|ZFIN ID: ZDB-PUB-190516-22|
Ninjurin1 regulates striated muscle growth and differentiation
Kny, M., Csályi, K.D., Klaeske, K., Busch, K., Meyer, A.M., Merks, A.M., Darm, K., Dworatzek, E., Fliegner, D., Baczko, I., Regitz-Zagrosek, V., Butter, C., Luft, F.C., Panáková, D., Fielitz, J.
|Source:||PLoS One 14: e0216987 (Journal)|
|Registered Authors:||Merks, Anne, Meyer, Alexander, Panáková, Daniela|
|PubMed:||31091274 Full text @ PLoS One|
Kny, M., Csályi, K.D., Klaeske, K., Busch, K., Meyer, A.M., Merks, A.M., Darm, K., Dworatzek, E., Fliegner, D., Baczko, I., Regitz-Zagrosek, V., Butter, C., Luft, F.C., Panáková, D., Fielitz, J. (2019) Ninjurin1 regulates striated muscle growth and differentiation. PLoS One. 14:e0216987.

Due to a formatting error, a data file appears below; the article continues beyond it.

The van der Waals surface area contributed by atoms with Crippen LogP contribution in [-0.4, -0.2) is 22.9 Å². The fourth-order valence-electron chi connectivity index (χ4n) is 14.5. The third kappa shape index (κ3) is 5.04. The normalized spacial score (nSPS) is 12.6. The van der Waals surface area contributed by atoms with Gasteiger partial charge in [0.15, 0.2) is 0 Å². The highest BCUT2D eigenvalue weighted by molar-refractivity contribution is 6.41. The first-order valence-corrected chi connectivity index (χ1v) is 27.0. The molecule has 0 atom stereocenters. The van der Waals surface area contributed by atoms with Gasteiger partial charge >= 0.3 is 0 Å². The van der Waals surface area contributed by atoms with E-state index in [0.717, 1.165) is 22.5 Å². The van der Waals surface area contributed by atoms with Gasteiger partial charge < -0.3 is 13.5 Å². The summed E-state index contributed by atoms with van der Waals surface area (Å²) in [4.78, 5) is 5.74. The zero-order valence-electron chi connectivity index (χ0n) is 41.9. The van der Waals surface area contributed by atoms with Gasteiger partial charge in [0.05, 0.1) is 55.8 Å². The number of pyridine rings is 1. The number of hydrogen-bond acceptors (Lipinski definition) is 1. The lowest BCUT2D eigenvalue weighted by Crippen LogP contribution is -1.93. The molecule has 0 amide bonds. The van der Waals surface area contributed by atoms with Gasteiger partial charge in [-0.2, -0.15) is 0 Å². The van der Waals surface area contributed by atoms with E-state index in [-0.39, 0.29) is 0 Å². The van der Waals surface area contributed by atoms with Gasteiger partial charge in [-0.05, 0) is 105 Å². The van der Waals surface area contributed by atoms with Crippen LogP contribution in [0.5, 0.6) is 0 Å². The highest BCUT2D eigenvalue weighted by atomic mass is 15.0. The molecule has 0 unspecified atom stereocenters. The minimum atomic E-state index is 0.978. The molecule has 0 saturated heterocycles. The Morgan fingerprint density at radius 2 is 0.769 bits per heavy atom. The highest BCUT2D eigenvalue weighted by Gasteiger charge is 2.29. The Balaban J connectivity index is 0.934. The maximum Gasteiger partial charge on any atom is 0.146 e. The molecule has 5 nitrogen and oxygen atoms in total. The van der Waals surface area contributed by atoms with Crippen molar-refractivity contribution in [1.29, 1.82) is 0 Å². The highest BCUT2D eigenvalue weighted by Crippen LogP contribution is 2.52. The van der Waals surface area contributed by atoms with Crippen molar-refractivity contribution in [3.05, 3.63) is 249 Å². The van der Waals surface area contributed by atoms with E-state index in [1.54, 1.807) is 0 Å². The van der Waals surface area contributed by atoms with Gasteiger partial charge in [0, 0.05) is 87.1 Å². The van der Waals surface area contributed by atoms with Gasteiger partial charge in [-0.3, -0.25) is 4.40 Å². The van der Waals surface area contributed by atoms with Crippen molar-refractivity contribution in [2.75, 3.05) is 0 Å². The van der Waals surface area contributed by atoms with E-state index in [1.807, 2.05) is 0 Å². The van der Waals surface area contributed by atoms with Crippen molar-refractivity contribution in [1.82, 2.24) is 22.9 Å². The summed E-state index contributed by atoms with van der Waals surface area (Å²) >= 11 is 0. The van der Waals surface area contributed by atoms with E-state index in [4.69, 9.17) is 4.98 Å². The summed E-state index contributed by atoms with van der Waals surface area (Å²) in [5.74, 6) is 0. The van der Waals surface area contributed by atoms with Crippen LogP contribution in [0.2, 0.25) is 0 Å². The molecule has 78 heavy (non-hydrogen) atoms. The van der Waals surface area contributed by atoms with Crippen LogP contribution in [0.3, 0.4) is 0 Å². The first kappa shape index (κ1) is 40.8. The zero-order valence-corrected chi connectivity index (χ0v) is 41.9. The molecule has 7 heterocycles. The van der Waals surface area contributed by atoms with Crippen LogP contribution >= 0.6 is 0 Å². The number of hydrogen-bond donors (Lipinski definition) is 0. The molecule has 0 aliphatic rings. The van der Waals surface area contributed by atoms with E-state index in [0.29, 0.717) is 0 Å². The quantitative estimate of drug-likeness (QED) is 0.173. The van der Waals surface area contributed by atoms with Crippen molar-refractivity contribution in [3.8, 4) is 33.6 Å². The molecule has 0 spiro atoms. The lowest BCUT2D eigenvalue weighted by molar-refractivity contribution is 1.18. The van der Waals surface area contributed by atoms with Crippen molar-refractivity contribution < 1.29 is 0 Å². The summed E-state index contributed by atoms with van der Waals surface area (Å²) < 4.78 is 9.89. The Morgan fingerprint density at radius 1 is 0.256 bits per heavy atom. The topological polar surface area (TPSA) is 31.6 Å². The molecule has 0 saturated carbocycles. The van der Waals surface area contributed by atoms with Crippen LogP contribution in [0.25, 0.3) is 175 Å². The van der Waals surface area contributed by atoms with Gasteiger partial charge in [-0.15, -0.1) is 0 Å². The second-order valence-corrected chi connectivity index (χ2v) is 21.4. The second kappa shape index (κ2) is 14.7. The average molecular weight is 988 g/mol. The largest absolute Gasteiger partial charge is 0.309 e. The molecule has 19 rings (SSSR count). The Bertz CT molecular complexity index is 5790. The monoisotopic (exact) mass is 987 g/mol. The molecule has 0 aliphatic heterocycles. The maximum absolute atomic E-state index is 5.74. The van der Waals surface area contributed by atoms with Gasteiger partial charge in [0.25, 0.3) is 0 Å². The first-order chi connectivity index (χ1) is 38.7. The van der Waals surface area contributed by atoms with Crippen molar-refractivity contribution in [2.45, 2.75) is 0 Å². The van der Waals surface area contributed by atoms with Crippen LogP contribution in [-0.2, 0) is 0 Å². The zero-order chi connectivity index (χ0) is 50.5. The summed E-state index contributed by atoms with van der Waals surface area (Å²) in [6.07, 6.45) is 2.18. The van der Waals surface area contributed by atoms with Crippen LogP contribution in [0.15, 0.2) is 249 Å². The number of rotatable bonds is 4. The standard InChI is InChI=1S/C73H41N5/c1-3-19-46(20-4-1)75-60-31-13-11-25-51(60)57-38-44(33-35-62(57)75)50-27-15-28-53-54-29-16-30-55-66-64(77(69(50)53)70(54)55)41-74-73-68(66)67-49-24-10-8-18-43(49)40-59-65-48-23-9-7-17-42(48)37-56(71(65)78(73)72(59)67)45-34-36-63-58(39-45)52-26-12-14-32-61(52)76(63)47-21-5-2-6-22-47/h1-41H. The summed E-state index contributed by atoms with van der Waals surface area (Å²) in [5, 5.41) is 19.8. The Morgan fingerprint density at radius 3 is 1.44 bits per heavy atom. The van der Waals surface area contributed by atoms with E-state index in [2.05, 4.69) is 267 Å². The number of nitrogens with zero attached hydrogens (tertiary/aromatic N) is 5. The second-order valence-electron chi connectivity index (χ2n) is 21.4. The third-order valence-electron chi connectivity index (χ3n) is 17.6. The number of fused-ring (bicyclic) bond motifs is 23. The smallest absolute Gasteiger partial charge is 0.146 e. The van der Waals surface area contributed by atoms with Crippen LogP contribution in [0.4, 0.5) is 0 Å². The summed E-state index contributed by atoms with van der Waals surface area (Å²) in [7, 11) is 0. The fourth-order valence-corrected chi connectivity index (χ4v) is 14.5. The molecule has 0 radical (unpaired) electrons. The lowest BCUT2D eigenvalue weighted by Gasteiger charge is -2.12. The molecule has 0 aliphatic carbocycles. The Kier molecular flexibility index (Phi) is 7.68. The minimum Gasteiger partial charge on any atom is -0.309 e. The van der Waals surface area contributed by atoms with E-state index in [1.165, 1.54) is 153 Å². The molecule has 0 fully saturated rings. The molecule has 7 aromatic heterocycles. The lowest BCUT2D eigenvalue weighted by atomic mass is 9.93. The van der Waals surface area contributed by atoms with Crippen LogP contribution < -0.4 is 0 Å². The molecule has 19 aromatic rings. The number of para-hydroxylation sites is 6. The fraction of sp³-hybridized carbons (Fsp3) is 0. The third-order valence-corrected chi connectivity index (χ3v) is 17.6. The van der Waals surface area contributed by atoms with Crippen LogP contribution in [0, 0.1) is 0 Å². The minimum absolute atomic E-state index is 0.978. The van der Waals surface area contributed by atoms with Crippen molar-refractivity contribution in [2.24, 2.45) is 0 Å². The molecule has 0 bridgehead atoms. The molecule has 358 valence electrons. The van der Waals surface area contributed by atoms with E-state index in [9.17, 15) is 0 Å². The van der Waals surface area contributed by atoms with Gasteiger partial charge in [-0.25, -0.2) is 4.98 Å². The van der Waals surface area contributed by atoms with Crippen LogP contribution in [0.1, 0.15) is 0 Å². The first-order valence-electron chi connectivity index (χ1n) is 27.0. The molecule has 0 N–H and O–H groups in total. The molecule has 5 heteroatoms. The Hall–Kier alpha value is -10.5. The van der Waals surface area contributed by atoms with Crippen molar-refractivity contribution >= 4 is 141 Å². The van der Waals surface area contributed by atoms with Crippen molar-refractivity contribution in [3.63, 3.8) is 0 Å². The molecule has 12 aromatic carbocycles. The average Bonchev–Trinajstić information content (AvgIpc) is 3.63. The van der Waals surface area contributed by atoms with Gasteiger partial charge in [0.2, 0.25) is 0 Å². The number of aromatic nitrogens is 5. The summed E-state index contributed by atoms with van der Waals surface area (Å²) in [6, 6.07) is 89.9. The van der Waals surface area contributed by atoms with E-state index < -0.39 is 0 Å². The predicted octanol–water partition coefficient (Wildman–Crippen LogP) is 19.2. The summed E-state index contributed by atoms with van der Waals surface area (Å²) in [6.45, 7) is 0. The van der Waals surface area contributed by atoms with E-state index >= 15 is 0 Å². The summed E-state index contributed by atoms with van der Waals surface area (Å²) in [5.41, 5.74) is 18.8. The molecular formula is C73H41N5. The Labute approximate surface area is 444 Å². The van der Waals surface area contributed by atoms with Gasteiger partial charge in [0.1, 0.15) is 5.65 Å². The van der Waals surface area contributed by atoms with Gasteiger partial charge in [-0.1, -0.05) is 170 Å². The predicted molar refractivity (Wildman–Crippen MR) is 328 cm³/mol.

ABSTRACTChronic pressure overload due to aortic valve stenosis leads to pathological cardiac hypertrophy and heart failure. Hypertrophy is accompanied by an increase in myocyte surface area, which requires a proportional increase in the number of cell-cell and cell-matrix contacts to withstand enhanced workload. In a proteomic analysis we identified nerve injury-induced protein 1 (Ninjurin1), a 16kDa transmembrane cell-surface protein involved in cell adhesion and nerve repair, to be increased in hypertrophic hearts from patients with aortic stenosis. We hypothesised that Ninjurin1 is involved in myocyte hypertrophy. We analyzed cardiac biopsies from aortic-stenosis patients and control patients undergoing elective heart surgery. We studied cardiac hypertrophy in mice after transverse aortic constriction and angiotensin II infusions, and performed mechanistic analyses in cultured myocytes. We assessed the physiological role of ninjurin1 in zebrafish during heart and skeletal muscle development. Ninjurin1 was increased in hearts of aortic stenosis patients, compared to controls, as well as in hearts from mice with cardiac hypertrophy. Besides the 16kDa Ninjurin1 (Ninjurin1-16) we detected a 24kDa variant of Ninjurin1 (Ninjurin1-24), which was predominantly expressed during myocyte hypertrophy. We disclosed that the higher molecular weight of Ninjurin1-24 was caused by N-glycosylation. Ninjurin1-16 was contained in the cytoplasm of myocytes where it colocalized with stress-fibers. In contrast, Ninjurin1-24 was localized at myocyte membranes. Gain and loss-of-function experiments showed that Ninjurin1-24 plays a role in myocyte hypertrophy and myogenic differentiation in vitro. Reduced levels of ninjurin1 impaired cardiac and skeletal muscle development in zebrafish. We conclude that Ninjurin1 contributes to myocyte growth and differentiation, and that these effects are mainly mediated by N-glycosylated Ninjurin1-24.